Flushing toilets date all the way back to the Indus River Valley civilization, back in 2000 BC
It predates the oldest Pyramid in Egypt by nearly 300 years.
You. By the law of conservation of mass “ no mass can be created or lost simply moved or changed into something else” your body and all inside of it and everything in the universe for that matter has been around since the very start. Only in random atoms etc and when we die our bodies are recycled back into the universe to be made into something cool. Like cow poo.
The name Tiffany.
It dates back to the 12th century, and has actually led to a thing in writing called "the Tiffany problem," because you can have a well-researched historical novel that people just don't buy into, because you named your 12th century peasant Tiffany. It just sounds laughably anachronistic.
I was shocked to learn that Oreos predate chocolate chip cookies, sliced bread, and my 100 year old Great Grandmother.
Sharks. As a species they're older than the rings of Saturn.
A lot of fads have this sense of modernity to them -- that you have an Instagram influencer pushing a product and everyone leaps onto it in order to be hip and cool -- but it's nothing compared to the way people followed trends in the past.
I've written about the case of French people having rectal surgery because it was fashionable before, but there are dozens of examples. Even something as basic as the fork only became popular because Catherine de Medici made it trendy in the courts of France; before then, it was considered positively barbaric because it allowed you to eat too quickly and without grace. And then there are the fashion trends that were literally lethal, like lead oxides to whiten skin for purely aesthetic reasons. (After all, pale skin meant you weren't tanned, which was hard to pull off unless you were rich enough that you didn't have to work outside; you don't see a lot of pale farmers.)
And then you get what we'd call viral challenges today. You think planking was dumb? Well, you would have loved phonebooth stuffing, which was huge in the fifties and involved trying to cram as many people as possible into a phonebooth. Why? Just because.
The more things change, the more they stay the same.
Fax Machines. They were invented in 1843. Before the telephone.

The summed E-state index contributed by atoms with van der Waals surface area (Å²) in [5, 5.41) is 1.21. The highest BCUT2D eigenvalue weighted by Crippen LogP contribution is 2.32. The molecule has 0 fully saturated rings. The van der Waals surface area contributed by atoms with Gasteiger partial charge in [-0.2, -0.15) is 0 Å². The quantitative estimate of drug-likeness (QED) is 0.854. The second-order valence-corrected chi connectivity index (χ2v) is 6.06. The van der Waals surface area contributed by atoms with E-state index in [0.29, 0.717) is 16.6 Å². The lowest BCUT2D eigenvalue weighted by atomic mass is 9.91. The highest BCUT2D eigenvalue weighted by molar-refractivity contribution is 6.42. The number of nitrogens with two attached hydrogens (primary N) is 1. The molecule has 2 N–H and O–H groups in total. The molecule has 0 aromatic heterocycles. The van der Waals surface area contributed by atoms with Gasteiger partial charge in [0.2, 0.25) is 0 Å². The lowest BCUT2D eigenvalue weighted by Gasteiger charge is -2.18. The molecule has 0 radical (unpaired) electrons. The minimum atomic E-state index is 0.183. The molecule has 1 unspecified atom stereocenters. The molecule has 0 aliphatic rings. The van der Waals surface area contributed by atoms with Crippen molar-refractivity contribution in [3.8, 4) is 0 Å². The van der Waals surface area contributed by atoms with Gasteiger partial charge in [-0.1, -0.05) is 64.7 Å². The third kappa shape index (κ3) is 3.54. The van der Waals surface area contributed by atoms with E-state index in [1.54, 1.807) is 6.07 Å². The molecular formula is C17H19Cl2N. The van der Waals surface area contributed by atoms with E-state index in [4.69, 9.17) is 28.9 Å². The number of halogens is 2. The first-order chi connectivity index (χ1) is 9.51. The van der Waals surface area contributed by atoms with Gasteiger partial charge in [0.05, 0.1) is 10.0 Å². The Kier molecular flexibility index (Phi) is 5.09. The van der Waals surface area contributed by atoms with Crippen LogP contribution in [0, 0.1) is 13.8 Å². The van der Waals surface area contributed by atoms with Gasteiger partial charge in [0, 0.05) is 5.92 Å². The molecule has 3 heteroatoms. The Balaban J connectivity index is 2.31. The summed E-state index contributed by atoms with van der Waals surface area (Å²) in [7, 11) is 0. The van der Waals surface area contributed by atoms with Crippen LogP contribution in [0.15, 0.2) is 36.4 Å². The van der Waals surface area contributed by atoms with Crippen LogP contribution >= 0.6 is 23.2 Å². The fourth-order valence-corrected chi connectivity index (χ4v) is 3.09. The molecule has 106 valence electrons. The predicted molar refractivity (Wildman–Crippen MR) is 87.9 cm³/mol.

Brain Surgery In 1997, archaeologists discovered an ancient tomb in the French village of Ensisheim from 5,000 BC, which contained the decomposing body of a 50-year-old man with holes in his skull. After a thorough examination, it was determined that the holes, located near the frontal lobe, were caused by a type of surgery, not by forced trauma, and the operation appears to have been successful because the wounds healed before the patient's death. To this day, however, researchers cannot say for sure what exactly the surgery was trying to fix.
Escalators have been around since 1859, though they were called rotating stairs.
Astronomer here! The star HD 140283, also nicknamed the "Methuselah Star," is about 200 light years away from us and looks nondescript. However, if we take its composition and compare it to our standard models of stellar evolution for other, better-studied stars, the star's age pops out as 14.46 ± 0.8 billion years old. Let me remind you, the universe is thought to be about 13.8 billion years old, and we don't think we got the first stars until maybe 200 million years after that...
Obviously, we do not think the Methuselah star is literally older than the universe when it is more likely that we just don't understand stellar evolution for stars like it super well. However, it is exciting because it is undoubtedly a very old star, and currently we do not have any observations of what the first stars were like in the universe. (Called Population III stars, it's thought they were larger than stars are today because there were no metals from stellar fusion to contaminate the hydrogen gas, and they'd thus only live a few million years tops.) As such, it's very interesting to have a very old star relatively next door to us in the Milky Way! It will be really interesting in coming years if other very early stars are finally observed to figure out how old they are, and how they compare to this one.
The first carbonated drink to be sold to the public was invented by Swiss watchmaker and amateur scientist J. J. Schweppe in 1783, who sold his delicious "sparkling water" to thirsty customers in Geneva. In just seven years, he was doing business so fast that he moved the factory to London and introduced a new flavor, sparkling lemon, to stand out from competitors who were trying to imitate his drink.
The use of concrete. It's use goes as far back as the Mayans, but more notably in Egyptian construction as well as in Rome. The Romans had an arguably greater concrete mix than we currently have, but that was never passed down. Eventually the use of concrete fell out of popularity for centuries as we seemingly lost the information needed to create it, as if the recipe was thrown out and nobody wrote it down.
Also Samuel L Jackson. The man is 71 years old, but looks like he hasn't aged in decades!
Social media - wealthy ancient Romans had a system where they used slaves as scribes and messengers in order to share gossip and art/poetry and news updates with friends in their social circle.